Adventure Travel

Tag: Record

Clarisse Crémer made history sailing solo round-the-world in the Vendée Globe

French skipper Clarisse Crémer sailed around the world, alone on her sailboat, non-stop, without assistance, racing against other sailors across turbulent seas. The Vendée Globe race is often called the Everest of the seas.

The 31-year-old says her main goal was simply to complete the challenge, but in doing so in only 87 days, she smashed the previous women’s record by seven days.

It was her first time entering the competition, after six years of training.

Source » France24

French skipper Clarisse Cremer smashes the Vendée Globe women’s record by seven days

Clarisse Cremer broke the women’s record for the Vendee Globe round-the-world race when she completed the solo event in just over 87 days.

The 31-year-old French skipper finished the race in 87 days 2 hours and 24 minutes, smashing Ellen MacArthur’s previous mark of 94 days and 4 hours set in the 2000-01 race.

“I’m so happy to be here. It’s a big relief, we were stressed until the end,” she said on the race website. “I’m happy to have succeeded and to be back with my team. This welcome is incredible, I feel like I am dreaming.

“There were times when I wished I had pushed harder on the machine, but the goal was to finish.”

Source » France 24

Colin O’Brady claims to be the first person to ski unaided across Antarctica. But is he?

Update added below.

According to his website, Colin O’Brady has completed the first-ever solo, unsupported, unaided crossing of Antarctica. He has reportedly arrived at the Ross Ice Shelf on the Pacific Ocean.

Aaron Teasdale, writing for National Geographic »

Using solely his own muscle power, O’Brady skied 932 miles pulling a 300-pound sled over 54 frigid days across the coldest, windiest, most remote continent on Earth, crossing from the Atlantic Ocean to the Pacific Ocean via the South Pole. After a remarkable 80-mile continuous push over the last two days, almost five times his strenuous daily average, he emerged from the TransAntarctic Mountains onto the Ross Ice Shelf a little before 1 p.m. EST, December 26 and stamped his name into the annals of polar lore.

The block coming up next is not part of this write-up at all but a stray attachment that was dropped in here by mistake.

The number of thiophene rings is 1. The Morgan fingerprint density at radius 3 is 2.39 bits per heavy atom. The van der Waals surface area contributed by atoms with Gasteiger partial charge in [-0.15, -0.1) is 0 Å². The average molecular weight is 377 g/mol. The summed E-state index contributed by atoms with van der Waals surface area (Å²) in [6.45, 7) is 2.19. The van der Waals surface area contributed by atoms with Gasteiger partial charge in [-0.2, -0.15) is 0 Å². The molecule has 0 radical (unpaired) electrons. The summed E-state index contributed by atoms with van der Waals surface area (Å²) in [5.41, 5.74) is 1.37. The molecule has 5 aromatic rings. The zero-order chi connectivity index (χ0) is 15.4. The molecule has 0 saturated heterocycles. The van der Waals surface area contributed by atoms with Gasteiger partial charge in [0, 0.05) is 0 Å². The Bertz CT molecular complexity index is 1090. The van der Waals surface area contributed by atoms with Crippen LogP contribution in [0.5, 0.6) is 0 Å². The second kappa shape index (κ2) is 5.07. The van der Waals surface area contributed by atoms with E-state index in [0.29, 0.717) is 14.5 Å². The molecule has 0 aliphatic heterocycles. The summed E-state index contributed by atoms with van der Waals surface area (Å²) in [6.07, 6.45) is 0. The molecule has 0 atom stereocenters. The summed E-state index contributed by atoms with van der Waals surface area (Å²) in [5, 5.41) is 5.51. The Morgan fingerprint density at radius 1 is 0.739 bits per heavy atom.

Peter Winsor, writing for Explorersweb »

But was O’Brady’s crossing really unassisted? O’Brady and Rudd have been skiing on a packed road all the way from the South Pole to their finish line. Known as the McMurdo-South Pole Highway, or the South Pole Overland Traverse Road (SPOT), it is a flattened trail groomed by tractors towing heavy sledges. It conveys personnel and supplies from McMurdo Station to the South Pole. Flags every 100m or so make navigation easy during whiteouts, and all the crevasses were filled in by the original construction crew. Most importantly for a skier, it eliminates the rock-hard, bumpy sastrugi that the wind shapes out of loose snow.

“It is a highway,” says veteran polar guide Eric Philips, “[that] more than doubles someone’s speed and negates the need for navigation. An expedition cannot be classed as unassisted if someone is skiing on a road.”

In polar travel, while “unsupported” means no supply drops, “unassisted” additionally requires no outside help of any kind to make the distance easier: no kites, dogs, roads or navigation flags. Norway’s Borge Ousland crossed Antarctica alone and unsupported in 1996-7, but his journey is not considered unassisted because a kite towed him part of the way.

Update 2020.02.03 

Aaron Teasdale, writing for National Geographic »

National Geographic also reported on O’Brady and Rudd during their treks in 2018, and when O’Brady completed his journey, described it as “historic” and “unsupported.” After reviewing those stories and gathering more information, we’ve amended them with an editor’s note.

Prominent leaders of the adventure and polar communities were less enthusiastic about O’Brady’s claims. Conrad Anker, Alex Honnold, Mike Horn, Borge Ousland, and others spoke out against him, accusing O’Brady of exaggerating his accomplishment or worse.

Over the last several months, National Geographic has investigated O’Brady’s claims. He agreed to three phone interviews but recently stopped responding to requests for comment. We also spoke with an array of leading polar explorers, including some of O’Brady’s mentors, many of whom believe he has distorted the truth in pursuit of fame.

O’Brady “didn’t do what [he] advertised,” says Australian polar explorer Eric Philips, cofounder and president of the International Polar Guides Association. “This wasn’t some Last Great Polar Journey. Rather, it was a truncated route that was a first in only a very limited way.”